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New MobileMe Mail Web Beta Introduces Gmail-like Features

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I use MobileMe. Have for two years now, ever since it was first introduced. Overall, I’m quite satisfied with the service, especially now that you can synchronize your contacts, email and calendars for free and get push email using Gmail (s goog). But one thing I’ve never felt very comfortable using is the web-based Mail application.

In fact, I much prefer the interface on my iPhone, and that of the iPad Mail application is better still. Which is why it’s great to see Apple (s aapl) release a new beta version of MobileMe’s web mail app that borrows heavily from its cousin on the iPad.

To get started using the beta, all you have to do is be an existing MobileMe subscriber (or sign up for a new account, I suppose, if you’re that interested, although buzz is building that it might become free soon), log in to your account and click on the “Request an invitation” link that appears in the bottom lefthand corner of the current interface. Apple will then send you an email invitation when you’re added to the beta pool.

Here’s what you’ll get for your trouble:

  • New widescreen and compact views allow you to alternate between an iPad-like display mode that shows you more of your message, while also giving you access to your folders. Compact view gets rid of the folder navigation pane, and you can still switch back to classic view if you preferred the way things were.
  • A new formatting toolbar means your messages won’t have to look so drab going out, and you can format long URLs to keep outgoing mail nice and tidy, and less likely to trip junk mail sensors.
  • Set rules from the web view to filter out unimportant emails and cut down on inbox clutter. Whereas before you had to set these up in desktop mail, you can now create them on the web and have them automatically apply on both your desktop client and on your iPhone, iPod touch and iPad. Not to mention the PC, if you happen to be using MobileMe with Outlook.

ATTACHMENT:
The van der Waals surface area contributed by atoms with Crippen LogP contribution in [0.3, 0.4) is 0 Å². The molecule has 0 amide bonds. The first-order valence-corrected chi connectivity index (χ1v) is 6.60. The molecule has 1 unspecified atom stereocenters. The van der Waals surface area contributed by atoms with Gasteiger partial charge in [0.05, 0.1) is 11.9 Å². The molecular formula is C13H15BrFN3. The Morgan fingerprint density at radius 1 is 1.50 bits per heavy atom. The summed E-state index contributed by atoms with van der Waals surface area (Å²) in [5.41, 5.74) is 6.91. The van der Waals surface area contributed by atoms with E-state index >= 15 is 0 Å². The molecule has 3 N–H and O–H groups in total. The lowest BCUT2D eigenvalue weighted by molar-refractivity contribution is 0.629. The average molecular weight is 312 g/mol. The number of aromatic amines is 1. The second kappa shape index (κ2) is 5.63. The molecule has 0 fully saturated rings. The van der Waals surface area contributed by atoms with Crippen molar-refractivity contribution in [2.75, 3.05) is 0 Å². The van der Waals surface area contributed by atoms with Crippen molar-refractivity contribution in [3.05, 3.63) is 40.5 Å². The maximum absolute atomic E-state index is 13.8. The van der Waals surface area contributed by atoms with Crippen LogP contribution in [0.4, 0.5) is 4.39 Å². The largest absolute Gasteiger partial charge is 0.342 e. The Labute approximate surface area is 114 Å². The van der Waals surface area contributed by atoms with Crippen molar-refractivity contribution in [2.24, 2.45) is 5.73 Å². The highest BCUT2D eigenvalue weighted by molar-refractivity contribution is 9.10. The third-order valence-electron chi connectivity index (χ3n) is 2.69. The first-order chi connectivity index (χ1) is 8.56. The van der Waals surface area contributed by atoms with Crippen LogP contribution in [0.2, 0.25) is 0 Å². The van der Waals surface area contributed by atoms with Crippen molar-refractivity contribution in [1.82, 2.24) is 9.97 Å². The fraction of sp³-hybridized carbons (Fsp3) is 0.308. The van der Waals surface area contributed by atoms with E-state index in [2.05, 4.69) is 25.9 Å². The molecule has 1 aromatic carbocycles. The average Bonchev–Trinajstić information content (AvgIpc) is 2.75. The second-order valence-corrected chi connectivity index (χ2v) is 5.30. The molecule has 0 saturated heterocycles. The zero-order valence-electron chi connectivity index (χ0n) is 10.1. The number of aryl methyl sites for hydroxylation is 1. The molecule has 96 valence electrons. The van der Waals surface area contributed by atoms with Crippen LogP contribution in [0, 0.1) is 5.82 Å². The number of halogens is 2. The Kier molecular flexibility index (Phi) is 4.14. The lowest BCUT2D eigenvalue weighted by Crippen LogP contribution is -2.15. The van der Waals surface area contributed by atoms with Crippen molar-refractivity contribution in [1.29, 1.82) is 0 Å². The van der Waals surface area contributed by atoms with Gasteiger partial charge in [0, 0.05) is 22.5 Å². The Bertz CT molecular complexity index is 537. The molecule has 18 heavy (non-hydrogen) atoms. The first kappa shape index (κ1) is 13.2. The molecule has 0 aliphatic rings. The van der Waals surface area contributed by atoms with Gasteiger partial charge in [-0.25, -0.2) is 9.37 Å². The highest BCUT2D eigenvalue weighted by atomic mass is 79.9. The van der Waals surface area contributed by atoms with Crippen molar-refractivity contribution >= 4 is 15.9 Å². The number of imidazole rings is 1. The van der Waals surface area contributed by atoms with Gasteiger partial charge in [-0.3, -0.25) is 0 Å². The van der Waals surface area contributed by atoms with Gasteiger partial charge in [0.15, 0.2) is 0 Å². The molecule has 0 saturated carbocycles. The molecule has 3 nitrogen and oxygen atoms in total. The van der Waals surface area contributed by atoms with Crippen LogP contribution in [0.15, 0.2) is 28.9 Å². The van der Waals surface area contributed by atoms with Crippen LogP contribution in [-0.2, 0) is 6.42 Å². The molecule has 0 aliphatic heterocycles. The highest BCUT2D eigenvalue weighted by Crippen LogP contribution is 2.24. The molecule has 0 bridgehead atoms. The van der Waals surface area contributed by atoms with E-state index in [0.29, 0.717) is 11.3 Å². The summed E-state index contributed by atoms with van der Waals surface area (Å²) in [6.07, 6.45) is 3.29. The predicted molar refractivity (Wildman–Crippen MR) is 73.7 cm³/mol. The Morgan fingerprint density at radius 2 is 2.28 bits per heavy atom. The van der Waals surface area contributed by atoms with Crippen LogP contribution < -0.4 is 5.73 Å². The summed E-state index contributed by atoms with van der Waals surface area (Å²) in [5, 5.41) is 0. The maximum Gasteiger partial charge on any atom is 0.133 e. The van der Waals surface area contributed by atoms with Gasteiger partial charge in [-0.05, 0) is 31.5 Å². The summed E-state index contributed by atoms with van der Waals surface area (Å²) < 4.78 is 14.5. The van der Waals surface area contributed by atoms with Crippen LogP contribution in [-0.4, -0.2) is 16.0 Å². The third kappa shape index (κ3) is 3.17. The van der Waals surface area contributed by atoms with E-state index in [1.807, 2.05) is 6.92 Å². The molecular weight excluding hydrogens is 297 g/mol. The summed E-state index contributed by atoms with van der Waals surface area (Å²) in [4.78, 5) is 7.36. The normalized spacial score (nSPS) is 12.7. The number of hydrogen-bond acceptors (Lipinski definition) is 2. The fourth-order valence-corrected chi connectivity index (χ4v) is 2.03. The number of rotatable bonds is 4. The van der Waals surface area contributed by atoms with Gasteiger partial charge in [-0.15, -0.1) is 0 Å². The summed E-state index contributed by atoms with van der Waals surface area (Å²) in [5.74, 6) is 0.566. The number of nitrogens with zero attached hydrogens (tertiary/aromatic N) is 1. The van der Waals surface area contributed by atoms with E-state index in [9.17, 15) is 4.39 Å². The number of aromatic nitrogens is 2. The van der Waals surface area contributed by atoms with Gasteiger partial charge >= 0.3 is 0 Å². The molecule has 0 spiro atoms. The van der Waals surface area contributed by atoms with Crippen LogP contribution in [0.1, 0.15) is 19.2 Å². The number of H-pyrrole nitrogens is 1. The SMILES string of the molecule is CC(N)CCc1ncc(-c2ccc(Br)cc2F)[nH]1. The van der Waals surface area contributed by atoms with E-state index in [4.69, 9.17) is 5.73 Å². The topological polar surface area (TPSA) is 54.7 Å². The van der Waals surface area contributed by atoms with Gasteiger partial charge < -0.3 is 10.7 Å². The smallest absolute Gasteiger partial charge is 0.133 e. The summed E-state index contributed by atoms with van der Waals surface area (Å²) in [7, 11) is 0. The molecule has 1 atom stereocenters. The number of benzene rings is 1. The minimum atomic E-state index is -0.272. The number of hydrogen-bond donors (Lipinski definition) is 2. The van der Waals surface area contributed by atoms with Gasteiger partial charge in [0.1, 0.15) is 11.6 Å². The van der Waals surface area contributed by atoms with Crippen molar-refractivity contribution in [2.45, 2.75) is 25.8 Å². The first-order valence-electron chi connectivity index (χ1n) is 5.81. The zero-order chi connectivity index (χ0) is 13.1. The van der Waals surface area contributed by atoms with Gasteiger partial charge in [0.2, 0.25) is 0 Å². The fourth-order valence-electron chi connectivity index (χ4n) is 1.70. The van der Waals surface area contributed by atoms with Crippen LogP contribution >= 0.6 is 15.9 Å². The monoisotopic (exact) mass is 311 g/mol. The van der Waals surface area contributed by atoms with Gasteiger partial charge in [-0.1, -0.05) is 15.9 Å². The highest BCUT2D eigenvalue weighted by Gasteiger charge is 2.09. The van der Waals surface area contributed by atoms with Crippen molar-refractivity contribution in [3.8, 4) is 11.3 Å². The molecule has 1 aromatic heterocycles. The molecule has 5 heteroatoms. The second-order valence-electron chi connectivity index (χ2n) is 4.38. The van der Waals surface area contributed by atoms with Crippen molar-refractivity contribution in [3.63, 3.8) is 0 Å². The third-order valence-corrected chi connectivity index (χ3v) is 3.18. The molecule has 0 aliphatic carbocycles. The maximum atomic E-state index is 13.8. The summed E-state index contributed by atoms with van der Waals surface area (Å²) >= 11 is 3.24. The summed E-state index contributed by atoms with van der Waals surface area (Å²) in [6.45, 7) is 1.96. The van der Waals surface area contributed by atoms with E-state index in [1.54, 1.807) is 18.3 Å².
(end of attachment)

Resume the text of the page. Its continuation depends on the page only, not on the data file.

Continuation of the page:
• Increased performance like faster loading and continuous scroll combine with increased security to give you a better overall web-based emailing experience. Plus, clicking the “Archive” button provides a handy, one-step way to file messages away without losing them for good.

An interesting side note would be MobileMe beta users: Apple recommends Safari 4, Firefox 3.6 and Internet Explorer 8 as the browsers of choice for use with the beta. Wonder why they left Google (s goog) Chrome out of the party? Pretending your competition doesn’t exist won’t make them go away, Cupertino.

13 Responses to “New MobileMe Mail Web Beta Introduces Gmail-like Features”

  1. Actually, you can now send email from the mobileme website using the email address of your personal domain, or any other domain you have smtp access to – sending external email is an option in the preferences.

  2. oh and i still can’t access mobileme from my mobile (cell phone…nokia n95). instead i have to forward everything to gmail. thats just plain stupid, considering it’s called ‘Mobile’ Me.

  3. I’m currently a .mac/mobileme subscriber. I have no plans to renew my membership simply because I can’t use a personal domain name with email. I have had my domain name for some time now and that’s where I receive all my emails. It’s a shame because aside from that, mobileme is decent and has some very useful features but not willing to give up my domain name for it!

    • Same problem here…

      It’s such a shame we can’t use a personal domain with Mobile Me mail. Why can Google Apps do this, while Apple can’t?

      Come on guys @ Apple!

    • Dennis

      I set up my account as IMAP (not MobileMe) in Apple Mail, on my iPhone and my iPad. I used me’s server for incoming mail and my domain’s smtp server for outgoing. My domain’s server simply forwards all incoming mails to MobileMe.

      Result: I can receive mails with my own domain and send them with my own domain using the Mac, iPhone and iPad. Drawbacks: 1. no push 2. Sending mail from the web front end will use the sender address.

  4. Dirk Gently

    They probably left Chrome off because it uses WebKit. Almost everything that’s compatible with Safari works fine with Chrome.